Running a junior oil and gas company will present you with a headache at the best of times. Given the inherent cost and risk involved in drilling coupled with the usual lack of financial resources that goes with small capitalization businesses, it is not a job for the faint of heart.
But the headache is made far worse at times of generally weak equity and debt markets, such as right now.
So, you would think that the stock prices of junior oil and gas companies would currently be suffering amid all the gloom and doom that the economies around the world have experienced recently.
However, one striking statistic when it comes to junior oil and gas firms was their aggregate strong performance during the first three months of the year on London's Alternative Investment Market – home to the shares of more than 100 such firms. In May, Ernst & Young reported that its 'Oil and Gas Eye' index of junior exploration and production shares on AIM enjoyed a 24-percent gain during the first quarter of 2012 – easily outperforming the large-cap oil and gas sector (indeed, the FTSE-350 Oil and Gas Producers' index fell by nearly 3 percent in 1Q 2012).
Those working at an AIM-quoted oil junior might be considered very fortunate to see stock in their business going up, especially if they are rewarded with shares or stock options themselves. But according to Jon Clark, associate partner at accountancy firm Ernst & Young and its UK head of oil and gas transactions, increasing mergers and acqusitions activity explains the strong stock performance among oil and gas juniors during 1Q 2012.
"The reason that they are vulnerable is also the reason why their values have been going up," he told Rigzone in a recent interview.
Indeed, in May, when E&Y published its quarterly review of its Oil and Gas Eye index, the firm pointed out that the strong general performance shown by oil and gas juniors quoted on AIM during the first quarter was due to mounting takeover speculation as well as some success with the drill bit among these junior firms.
More recently, amid the mounting eurozone crisis, equity markets have been turbulent once again and have hit the shares of a number of oil and gas juniors – with the odd exception of shares that are currently subject to a bid approach. And weaker share prices make these firms even more vulnerable to takeover.
Tight funding windows
Of course, being taken over by a larger oil firm can be a good thing. But even directors and employees loaded up with stock options might feel aggrieved if they are sitting on projects destined to deliver significant value over the long term and the firm they work for gets taken out for a tiny fraction of what those projects might be worth in five to 10 years' time.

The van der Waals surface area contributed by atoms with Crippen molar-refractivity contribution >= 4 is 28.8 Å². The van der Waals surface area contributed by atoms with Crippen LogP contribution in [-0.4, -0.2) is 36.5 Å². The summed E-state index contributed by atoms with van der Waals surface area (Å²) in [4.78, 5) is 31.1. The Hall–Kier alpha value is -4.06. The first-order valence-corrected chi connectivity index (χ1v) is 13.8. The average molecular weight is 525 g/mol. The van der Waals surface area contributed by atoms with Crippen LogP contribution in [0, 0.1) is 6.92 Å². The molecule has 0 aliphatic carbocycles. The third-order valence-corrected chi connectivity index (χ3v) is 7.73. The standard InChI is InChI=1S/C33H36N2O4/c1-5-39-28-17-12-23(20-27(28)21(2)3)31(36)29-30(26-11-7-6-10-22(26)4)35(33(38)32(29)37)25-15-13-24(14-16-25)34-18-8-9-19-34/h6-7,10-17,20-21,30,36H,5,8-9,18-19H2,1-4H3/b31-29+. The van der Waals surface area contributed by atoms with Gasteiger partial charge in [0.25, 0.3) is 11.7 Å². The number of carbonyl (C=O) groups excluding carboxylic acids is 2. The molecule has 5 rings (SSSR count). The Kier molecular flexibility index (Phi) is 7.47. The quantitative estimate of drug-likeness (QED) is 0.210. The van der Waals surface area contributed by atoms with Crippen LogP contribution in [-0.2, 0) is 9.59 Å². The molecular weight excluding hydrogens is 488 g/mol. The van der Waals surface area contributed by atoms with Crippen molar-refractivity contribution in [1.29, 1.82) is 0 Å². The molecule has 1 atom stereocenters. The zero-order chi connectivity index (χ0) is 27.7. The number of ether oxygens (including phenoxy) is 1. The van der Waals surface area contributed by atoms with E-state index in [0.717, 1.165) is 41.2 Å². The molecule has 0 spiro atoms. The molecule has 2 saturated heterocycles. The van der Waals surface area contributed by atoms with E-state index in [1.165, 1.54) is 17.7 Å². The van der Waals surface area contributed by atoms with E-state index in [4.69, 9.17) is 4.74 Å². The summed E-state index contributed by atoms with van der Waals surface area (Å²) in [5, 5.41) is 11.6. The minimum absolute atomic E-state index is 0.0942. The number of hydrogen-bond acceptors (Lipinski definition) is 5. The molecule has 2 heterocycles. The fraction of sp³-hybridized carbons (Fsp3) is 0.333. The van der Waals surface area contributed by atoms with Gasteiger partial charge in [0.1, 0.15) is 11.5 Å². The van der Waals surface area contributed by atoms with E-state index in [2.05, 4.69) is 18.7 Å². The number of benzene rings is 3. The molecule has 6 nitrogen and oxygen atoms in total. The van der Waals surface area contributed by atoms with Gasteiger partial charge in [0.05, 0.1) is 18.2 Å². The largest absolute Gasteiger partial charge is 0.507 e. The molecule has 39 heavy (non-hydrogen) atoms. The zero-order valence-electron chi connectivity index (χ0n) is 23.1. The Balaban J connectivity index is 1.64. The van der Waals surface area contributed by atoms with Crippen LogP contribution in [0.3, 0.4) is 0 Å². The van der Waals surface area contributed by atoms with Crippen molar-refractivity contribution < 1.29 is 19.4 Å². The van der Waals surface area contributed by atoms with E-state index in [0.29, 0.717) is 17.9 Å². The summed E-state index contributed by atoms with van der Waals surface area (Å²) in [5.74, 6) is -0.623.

The last time the equity markets suffered this amount of uncertainty was almost four years ago, when the financial crisis blew up with the destruction of Lehman Brothers. Back then many AIM juniors--that today are sitting on assets waiting to be developed--were still in their exploration phase and could muddle their way through.
"So if you look back to 2008, when the market was again struggling to raise capital it was very easy on an exploration basis to actually manage your commitment so you didn't need to deploy a lot of capital when the funding windows were quite tight," Clark said.
"But if you fast forward to the present time, those companies that have been successful have now got development projects to finance, but the oil and gas industry runs on a 'time value of money' basis. So, if you've got discovered reserves and you are not developing you are losing value and shareholders can see that quite clearly, so there is a lot of pressure for companies to progress their developments or monetize them in some way, shape or form."
"Progress requires both operational expertise and funding, and quite significant amounts of funding from both the debt and equity markets. And that's not necessarily available for all of these small companies. So many of the transactions that you see in the market have been about that need," Clark continued.
A clear example of such a company is Cove Energy. Currently one of AIM's biggest constituent companies, with a market capitalization of more than $2 billion, the East Africa-focused company is sitting on an 8.5-percent share of several gas discoveries operated by Anadarko in the Rovuma Basin, offshore Mozambique.
Cove is now the subject of a takeover battle between Royal Dutch Shell and Thailand's PTTEP.
"[Cove] originally started an asset-sale process back before Christmas, and I think they relatively quickly realized that people would rather just buy the company. And then they switched to a relatively protracted corporate process there," said Clark.
Despite very poor equity and debt markets currently, explorers should be able to muddle through again as they did in 2008. But Clark expects further takeover activity among those firms that have reached a stage where they need to develop discovered fields.
"Actually the companies with exploration programs are in reasonable funding conditions. It's those with development projects that need both significant amounts of money – debt and equity – but also possibly expertise that small companies don't have in house,” he said.
"So there's quite a big growth journey for those companies to go on if they are going to monetize those resources themselves, and sometimes that's not possible to do even in a good market. At the moment, the capital markets are not strong and I think that's the catalyst that's making the transactions happen now rather than in some other point in time."
"Those sorts of companies who've really got one project, and whose values are going to fall if those developments don't progress, I think they're going to be vulnerable."
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